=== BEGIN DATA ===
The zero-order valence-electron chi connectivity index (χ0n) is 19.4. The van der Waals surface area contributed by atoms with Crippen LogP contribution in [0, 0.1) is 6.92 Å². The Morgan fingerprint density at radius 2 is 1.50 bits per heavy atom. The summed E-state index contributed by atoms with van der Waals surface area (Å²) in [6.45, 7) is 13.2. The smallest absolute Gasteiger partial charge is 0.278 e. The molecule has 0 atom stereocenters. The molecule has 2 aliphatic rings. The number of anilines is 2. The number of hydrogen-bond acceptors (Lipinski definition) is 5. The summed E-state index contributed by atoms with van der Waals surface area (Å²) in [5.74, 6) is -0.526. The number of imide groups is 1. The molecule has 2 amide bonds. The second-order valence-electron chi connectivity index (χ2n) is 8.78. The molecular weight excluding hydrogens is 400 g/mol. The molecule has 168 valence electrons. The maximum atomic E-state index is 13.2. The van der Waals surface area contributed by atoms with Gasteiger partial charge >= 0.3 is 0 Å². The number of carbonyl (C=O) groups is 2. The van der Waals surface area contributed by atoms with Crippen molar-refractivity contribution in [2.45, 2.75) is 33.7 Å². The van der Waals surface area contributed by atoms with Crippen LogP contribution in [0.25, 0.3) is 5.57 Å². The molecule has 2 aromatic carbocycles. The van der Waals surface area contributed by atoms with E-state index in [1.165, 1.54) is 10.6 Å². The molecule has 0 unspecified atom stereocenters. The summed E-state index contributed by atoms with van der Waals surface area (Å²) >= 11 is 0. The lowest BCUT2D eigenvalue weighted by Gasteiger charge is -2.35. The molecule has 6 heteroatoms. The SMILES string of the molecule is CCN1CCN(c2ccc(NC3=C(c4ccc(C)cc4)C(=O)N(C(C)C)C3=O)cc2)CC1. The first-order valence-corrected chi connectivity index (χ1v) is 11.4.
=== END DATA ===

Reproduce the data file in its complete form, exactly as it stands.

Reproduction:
The zero-order valence-electron chi connectivity index (χ0n) is 19.4. The van der Waals surface area contributed by atoms with Crippen LogP contribution in [0, 0.1) is 6.92 Å². The Morgan fingerprint density at radius 2 is 1.50 bits per heavy atom. The summed E-state index contributed by atoms with van der Waals surface area (Å²) in [6.45, 7) is 13.2. The smallest absolute Gasteiger partial charge is 0.278 e. The molecule has 0 atom stereocenters. The molecule has 2 aliphatic rings. The number of anilines is 2. The number of hydrogen-bond acceptors (Lipinski definition) is 5. The summed E-state index contributed by atoms with van der Waals surface area (Å²) in [5.74, 6) is -0.526. The number of imide groups is 1. The molecule has 2 amide bonds. The second-order valence-electron chi connectivity index (χ2n) is 8.78. The molecular weight excluding hydrogens is 400 g/mol. The molecule has 168 valence electrons. The maximum atomic E-state index is 13.2. The van der Waals surface area contributed by atoms with Gasteiger partial charge >= 0.3 is 0 Å². The number of carbonyl (C=O) groups is 2. The van der Waals surface area contributed by atoms with Crippen molar-refractivity contribution in [2.45, 2.75) is 33.7 Å². The van der Waals surface area contributed by atoms with Crippen LogP contribution in [0.25, 0.3) is 5.57 Å². The molecule has 2 aromatic carbocycles. The van der Waals surface area contributed by atoms with E-state index in [1.165, 1.54) is 10.6 Å². The molecule has 0 unspecified atom stereocenters. The summed E-state index contributed by atoms with van der Waals surface area (Å²) >= 11 is 0. The lowest BCUT2D eigenvalue weighted by Gasteiger charge is -2.35. The molecule has 6 heteroatoms. The SMILES string of the molecule is CCN1CCN(c2ccc(NC3=C(c4ccc(C)cc4)C(=O)N(C(C)C)C3=O)cc2)CC1. The first-order valence-corrected chi connectivity index (χ1v) is 11.4.